Feb 7

The Gur Sikh Temple and Sikh Heritage Museum

A National Historic Site, the Gur Sikh Temple has been a Sikh place of worship since 1912. Built by a community of Sikh settlers, it is known as the oldest existing Sikh Temple in North America. The restored building is managed by the not-for-profit society, The Khalsa Diwan Society, Abbotsford, whom run the daily management.

On the ground floor is the Sikh Heritage Museum, open to the public. The second floor remains as a prayer room. In 2011, a ten year partnership was created by the South Asian Studies Institute (SASI) at UFV, the Reach Gallery Museum and the Khalsa Diwan Society, Abbotsford to run the museum. SASI curates the exhibits, assists with community tours and other engagements at the Sikh Heritage Museum, with The Reach’s support.

TFV: Who was everyone that joined us for the shoot, what are their roles?
Bhajan Singh Toor
: Khalsa Diwan Society, Abbotsford Committee, Vice-President
Nash Maan: Khalsa Diwan Society, Abbotsford Committee, Assistant Treasurer
Satwinder Kaur Bains: Director, South Asian Studies Institute, University of the Fraser Valley
Sharanjit Kaur Sandhra: Coordinator, South Asian Studies Institute, University of the Fraser Valley
Others were elders from the community.


TFV: Could you tell us a bit about the history of the temple and how it is connected to Abbotsford?
There is a unique Sikh place of worship on South Fraser Way in Abbotsford, BC called The Gur Sikh Gurdwara (temple), designated as a National Historic Site by Prime Minister Jean Chretien on July 31, 2002. A more than hundred year old Sikh religious institution, built by struggling settlers (started in 1908); this temple is a testament to the pride, vision and steadfastness of a settler community at the turn of the last century.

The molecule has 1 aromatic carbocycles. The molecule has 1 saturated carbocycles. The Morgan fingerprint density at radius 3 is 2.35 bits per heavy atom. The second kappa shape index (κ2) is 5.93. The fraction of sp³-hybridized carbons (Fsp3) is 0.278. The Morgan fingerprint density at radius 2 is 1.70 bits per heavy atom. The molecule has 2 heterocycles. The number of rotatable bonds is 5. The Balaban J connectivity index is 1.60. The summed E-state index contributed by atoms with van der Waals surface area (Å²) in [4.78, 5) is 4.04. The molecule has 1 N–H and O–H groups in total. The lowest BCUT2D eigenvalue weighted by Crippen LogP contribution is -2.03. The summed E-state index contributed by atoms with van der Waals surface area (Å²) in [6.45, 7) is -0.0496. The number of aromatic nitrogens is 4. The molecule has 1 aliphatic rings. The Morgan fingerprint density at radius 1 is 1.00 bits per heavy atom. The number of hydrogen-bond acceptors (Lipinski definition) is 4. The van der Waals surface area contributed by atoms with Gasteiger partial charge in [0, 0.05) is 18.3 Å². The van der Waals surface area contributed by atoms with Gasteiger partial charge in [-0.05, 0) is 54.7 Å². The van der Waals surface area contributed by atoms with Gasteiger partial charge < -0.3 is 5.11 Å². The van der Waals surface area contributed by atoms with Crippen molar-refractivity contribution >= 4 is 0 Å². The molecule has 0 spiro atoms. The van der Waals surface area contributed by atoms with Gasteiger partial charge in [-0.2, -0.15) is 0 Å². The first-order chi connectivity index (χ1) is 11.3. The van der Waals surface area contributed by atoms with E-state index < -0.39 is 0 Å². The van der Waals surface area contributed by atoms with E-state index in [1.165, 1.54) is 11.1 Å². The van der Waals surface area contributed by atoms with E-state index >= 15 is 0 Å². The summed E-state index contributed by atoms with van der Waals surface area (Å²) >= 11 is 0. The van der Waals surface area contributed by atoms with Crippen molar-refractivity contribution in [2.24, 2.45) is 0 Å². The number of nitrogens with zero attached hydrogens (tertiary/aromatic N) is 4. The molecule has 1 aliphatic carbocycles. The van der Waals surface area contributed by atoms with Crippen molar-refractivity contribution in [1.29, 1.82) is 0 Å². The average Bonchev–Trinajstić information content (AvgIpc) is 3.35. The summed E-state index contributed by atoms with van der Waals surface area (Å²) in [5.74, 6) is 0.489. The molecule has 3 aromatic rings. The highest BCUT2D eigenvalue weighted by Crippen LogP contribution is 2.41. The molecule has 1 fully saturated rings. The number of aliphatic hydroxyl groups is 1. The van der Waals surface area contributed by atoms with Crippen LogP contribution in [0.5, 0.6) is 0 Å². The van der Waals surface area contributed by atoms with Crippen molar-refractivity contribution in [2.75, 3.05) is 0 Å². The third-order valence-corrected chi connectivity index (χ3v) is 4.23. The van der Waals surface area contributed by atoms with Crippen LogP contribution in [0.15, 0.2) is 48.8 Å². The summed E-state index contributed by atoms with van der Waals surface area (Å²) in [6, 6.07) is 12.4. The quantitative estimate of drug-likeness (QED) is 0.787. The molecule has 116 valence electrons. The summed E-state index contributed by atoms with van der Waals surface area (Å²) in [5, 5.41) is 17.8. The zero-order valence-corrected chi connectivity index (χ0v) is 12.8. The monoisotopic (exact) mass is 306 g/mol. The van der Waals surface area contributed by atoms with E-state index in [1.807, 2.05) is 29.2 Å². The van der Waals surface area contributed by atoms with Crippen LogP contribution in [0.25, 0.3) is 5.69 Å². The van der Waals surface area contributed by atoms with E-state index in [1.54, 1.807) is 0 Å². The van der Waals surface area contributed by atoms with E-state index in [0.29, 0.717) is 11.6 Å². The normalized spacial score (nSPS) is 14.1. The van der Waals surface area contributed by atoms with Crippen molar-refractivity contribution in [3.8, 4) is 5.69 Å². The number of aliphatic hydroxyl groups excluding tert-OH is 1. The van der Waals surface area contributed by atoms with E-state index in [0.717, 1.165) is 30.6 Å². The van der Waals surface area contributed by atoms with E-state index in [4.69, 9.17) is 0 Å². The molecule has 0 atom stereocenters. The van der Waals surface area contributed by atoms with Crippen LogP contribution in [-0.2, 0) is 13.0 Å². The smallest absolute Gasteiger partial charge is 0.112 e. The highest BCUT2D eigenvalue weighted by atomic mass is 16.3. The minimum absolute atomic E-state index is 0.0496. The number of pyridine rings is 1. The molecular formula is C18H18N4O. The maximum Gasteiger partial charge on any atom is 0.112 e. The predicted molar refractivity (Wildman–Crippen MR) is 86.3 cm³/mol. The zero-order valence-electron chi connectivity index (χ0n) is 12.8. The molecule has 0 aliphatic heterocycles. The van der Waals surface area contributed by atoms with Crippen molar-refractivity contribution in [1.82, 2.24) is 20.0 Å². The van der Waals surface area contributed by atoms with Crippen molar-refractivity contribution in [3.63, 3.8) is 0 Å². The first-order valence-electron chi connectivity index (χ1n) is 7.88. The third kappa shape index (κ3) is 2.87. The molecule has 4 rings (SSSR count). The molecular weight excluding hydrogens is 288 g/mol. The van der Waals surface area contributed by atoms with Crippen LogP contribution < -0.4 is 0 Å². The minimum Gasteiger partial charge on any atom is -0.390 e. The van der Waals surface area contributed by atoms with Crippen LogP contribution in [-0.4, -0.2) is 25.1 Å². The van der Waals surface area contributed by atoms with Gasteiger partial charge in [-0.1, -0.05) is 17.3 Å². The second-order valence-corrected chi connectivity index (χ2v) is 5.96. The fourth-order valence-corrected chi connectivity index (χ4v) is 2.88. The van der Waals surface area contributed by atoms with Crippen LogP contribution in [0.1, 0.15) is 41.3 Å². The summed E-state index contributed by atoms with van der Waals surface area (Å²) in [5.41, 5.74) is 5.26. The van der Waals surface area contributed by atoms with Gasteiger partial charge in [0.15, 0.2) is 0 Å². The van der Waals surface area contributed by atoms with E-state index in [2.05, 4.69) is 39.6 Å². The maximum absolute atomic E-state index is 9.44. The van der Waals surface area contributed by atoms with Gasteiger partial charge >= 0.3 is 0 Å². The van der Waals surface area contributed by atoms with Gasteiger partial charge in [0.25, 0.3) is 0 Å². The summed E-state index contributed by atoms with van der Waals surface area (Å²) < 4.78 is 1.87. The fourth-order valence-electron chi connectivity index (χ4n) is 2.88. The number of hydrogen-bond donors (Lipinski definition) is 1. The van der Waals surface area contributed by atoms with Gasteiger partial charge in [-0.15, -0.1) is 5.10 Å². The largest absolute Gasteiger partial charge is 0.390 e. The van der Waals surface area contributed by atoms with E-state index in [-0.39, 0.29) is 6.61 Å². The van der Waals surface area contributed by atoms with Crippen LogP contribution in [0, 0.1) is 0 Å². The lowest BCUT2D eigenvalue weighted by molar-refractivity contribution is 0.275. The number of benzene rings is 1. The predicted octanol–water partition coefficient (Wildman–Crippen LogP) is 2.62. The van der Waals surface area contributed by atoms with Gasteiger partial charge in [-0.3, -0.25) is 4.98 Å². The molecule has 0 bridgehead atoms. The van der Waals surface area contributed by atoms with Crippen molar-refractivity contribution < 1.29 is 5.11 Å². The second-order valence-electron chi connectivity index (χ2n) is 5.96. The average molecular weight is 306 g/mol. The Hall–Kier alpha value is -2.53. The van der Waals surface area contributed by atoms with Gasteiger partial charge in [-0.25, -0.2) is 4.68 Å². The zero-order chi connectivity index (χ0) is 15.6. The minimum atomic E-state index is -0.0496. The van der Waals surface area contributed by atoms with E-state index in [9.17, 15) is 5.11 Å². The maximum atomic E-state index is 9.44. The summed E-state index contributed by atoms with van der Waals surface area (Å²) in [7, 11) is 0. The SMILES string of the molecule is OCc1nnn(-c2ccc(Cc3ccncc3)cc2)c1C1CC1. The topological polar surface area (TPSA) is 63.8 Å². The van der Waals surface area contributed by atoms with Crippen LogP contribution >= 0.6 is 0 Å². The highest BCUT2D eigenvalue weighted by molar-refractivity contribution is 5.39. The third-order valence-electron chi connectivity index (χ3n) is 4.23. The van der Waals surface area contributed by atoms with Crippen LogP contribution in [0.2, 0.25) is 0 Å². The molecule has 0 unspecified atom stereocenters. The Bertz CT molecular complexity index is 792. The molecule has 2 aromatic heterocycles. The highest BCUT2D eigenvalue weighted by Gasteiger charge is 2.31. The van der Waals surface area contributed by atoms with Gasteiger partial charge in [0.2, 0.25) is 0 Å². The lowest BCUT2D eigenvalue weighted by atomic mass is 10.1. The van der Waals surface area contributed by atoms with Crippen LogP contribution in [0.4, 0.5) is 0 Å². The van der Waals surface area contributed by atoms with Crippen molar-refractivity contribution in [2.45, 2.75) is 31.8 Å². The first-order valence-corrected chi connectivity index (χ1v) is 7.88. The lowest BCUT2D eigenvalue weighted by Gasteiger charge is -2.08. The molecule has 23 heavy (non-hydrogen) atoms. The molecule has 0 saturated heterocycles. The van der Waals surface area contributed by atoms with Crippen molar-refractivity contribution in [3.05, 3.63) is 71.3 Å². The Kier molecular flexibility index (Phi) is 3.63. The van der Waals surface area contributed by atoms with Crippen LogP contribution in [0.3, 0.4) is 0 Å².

The first Sikhs had arrived in the Fraser Valley in 1905, from Punjab, India and settled in the valley by working on the farms and in the forestry industry. Soon after, in 1908, local Sikhs started to build a Sikh Temple in a true community effort, under the auspices of the Khalsa Diwan Society. It would take the fledgling community four years of hard work and great commitment – both financial and physical – to finish building it.

The project was spearheaded by Sunder Singh Thandi, who along with Arjan Singh purchased a once acre property on a prominent hill adjacent to the mill at Mill Lake where about fifty or so Sikh men worked. These men and others who worked on the farms in the area used to carry local timber donated by the Tretheway family’s Abbotsford Lumber Company on their backs up the hill from Mill Lake to the Temple site. Although the Sikh men were paid a fraction of the wages of their European descent counterparts, the owners of the Tretheway lumber company kindly donated whatever lumber could be carried by the men. The foundation stone was laid by Bhai Balwant Singh and Bhai Ram Singh Dhuleta. Records show that in 1910, the Abbotsford Post carried advertisements calling for tenders for steam heating for the Sikh temple.